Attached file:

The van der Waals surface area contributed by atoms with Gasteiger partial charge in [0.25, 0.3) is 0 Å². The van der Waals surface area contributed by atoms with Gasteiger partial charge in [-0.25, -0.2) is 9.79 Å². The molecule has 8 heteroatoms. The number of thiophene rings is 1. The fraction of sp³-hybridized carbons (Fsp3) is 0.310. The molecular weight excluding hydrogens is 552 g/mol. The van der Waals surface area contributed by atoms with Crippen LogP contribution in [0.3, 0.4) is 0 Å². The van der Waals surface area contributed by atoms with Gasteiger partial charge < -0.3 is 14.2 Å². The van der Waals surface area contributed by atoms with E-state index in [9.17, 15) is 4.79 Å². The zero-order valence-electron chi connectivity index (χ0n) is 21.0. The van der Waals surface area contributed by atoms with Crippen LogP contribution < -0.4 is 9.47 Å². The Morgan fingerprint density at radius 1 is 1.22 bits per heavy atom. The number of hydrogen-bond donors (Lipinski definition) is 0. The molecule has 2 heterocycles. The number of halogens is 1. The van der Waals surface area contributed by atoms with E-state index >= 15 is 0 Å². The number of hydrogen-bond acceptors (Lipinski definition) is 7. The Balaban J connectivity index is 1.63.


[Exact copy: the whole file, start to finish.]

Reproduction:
The van der Waals surface area contributed by atoms with Gasteiger partial charge in [0.25, 0.3) is 0 Å². The van der Waals surface area contributed by atoms with Gasteiger partial charge in [-0.25, -0.2) is 9.79 Å². The molecule has 8 heteroatoms. The number of thiophene rings is 1. The fraction of sp³-hybridized carbons (Fsp3) is 0.310. The molecular weight excluding hydrogens is 552 g/mol. The van der Waals surface area contributed by atoms with Crippen LogP contribution in [0.3, 0.4) is 0 Å². The van der Waals surface area contributed by atoms with Gasteiger partial charge < -0.3 is 14.2 Å². The van der Waals surface area contributed by atoms with E-state index in [9.17, 15) is 4.79 Å². The zero-order valence-electron chi connectivity index (χ0n) is 21.0. The van der Waals surface area contributed by atoms with Crippen LogP contribution < -0.4 is 9.47 Å². The Morgan fingerprint density at radius 1 is 1.22 bits per heavy atom. The number of hydrogen-bond donors (Lipinski definition) is 0. The molecule has 2 heterocycles. The number of halogens is 1. The van der Waals surface area contributed by atoms with E-state index >= 15 is 0 Å². The number of hydrogen-bond acceptors (Lipinski definition) is 7. The Balaban J connectivity index is 1.63.